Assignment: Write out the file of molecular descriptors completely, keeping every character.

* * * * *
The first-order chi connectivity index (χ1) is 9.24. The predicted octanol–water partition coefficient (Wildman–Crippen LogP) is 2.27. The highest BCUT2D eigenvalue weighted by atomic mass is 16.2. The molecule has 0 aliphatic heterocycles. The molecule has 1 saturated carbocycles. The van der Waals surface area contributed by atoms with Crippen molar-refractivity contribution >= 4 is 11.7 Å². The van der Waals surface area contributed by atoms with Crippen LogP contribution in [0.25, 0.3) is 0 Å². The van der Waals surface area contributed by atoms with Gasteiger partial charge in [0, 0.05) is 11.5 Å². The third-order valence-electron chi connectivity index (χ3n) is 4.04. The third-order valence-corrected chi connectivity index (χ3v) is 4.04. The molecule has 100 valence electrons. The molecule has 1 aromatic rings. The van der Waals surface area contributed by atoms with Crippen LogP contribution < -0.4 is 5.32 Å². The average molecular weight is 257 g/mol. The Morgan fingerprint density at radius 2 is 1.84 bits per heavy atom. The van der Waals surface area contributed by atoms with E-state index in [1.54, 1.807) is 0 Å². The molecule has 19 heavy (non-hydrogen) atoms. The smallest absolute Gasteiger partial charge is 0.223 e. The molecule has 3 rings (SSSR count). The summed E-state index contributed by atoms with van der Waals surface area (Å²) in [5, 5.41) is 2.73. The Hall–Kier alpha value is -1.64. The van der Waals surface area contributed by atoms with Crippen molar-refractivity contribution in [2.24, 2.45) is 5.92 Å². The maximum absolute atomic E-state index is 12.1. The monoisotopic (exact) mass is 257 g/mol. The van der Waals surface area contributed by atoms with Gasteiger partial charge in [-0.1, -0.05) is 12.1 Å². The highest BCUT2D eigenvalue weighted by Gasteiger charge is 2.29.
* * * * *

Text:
The first-order chi connectivity index (χ1) is 9.24. The predicted octanol–water partition coefficient (Wildman–Crippen LogP) is 2.27. The highest BCUT2D eigenvalue weighted by atomic mass is 16.2. The molecule has 0 aliphatic heterocycles. The molecule has 1 saturated carbocycles. The van der Waals surface area contributed by atoms with Crippen molar-refractivity contribution >= 4 is 11.7 Å². The van der Waals surface area contributed by atoms with Crippen LogP contribution in [0.25, 0.3) is 0 Å². The van der Waals surface area contributed by atoms with Gasteiger partial charge in [0, 0.05) is 11.5 Å². The third-order valence-electron chi connectivity index (χ3n) is 4.04. The third-order valence-corrected chi connectivity index (χ3v) is 4.04. The molecule has 100 valence electrons. The molecule has 1 aromatic rings. The van der Waals surface area contributed by atoms with Crippen LogP contribution < -0.4 is 5.32 Å². The average molecular weight is 257 g/mol. The Morgan fingerprint density at radius 2 is 1.84 bits per heavy atom. The van der Waals surface area contributed by atoms with E-state index in [1.54, 1.807) is 0 Å². The molecule has 19 heavy (non-hydrogen) atoms. The smallest absolute Gasteiger partial charge is 0.223 e. The molecule has 3 rings (SSSR count). The summed E-state index contributed by atoms with van der Waals surface area (Å²) in [5, 5.41) is 2.73. The Hall–Kier alpha value is -1.64. The van der Waals surface area contributed by atoms with Crippen molar-refractivity contribution in [2.24, 2.45) is 5.92 Å². The maximum absolute atomic E-state index is 12.1. The monoisotopic (exact) mass is 257 g/mol. The van der Waals surface area contributed by atoms with Gasteiger partial charge in [-0.1, -0.05) is 12.1 Å². The highest BCUT2D eigenvalue weighted by Gasteiger charge is 2.29.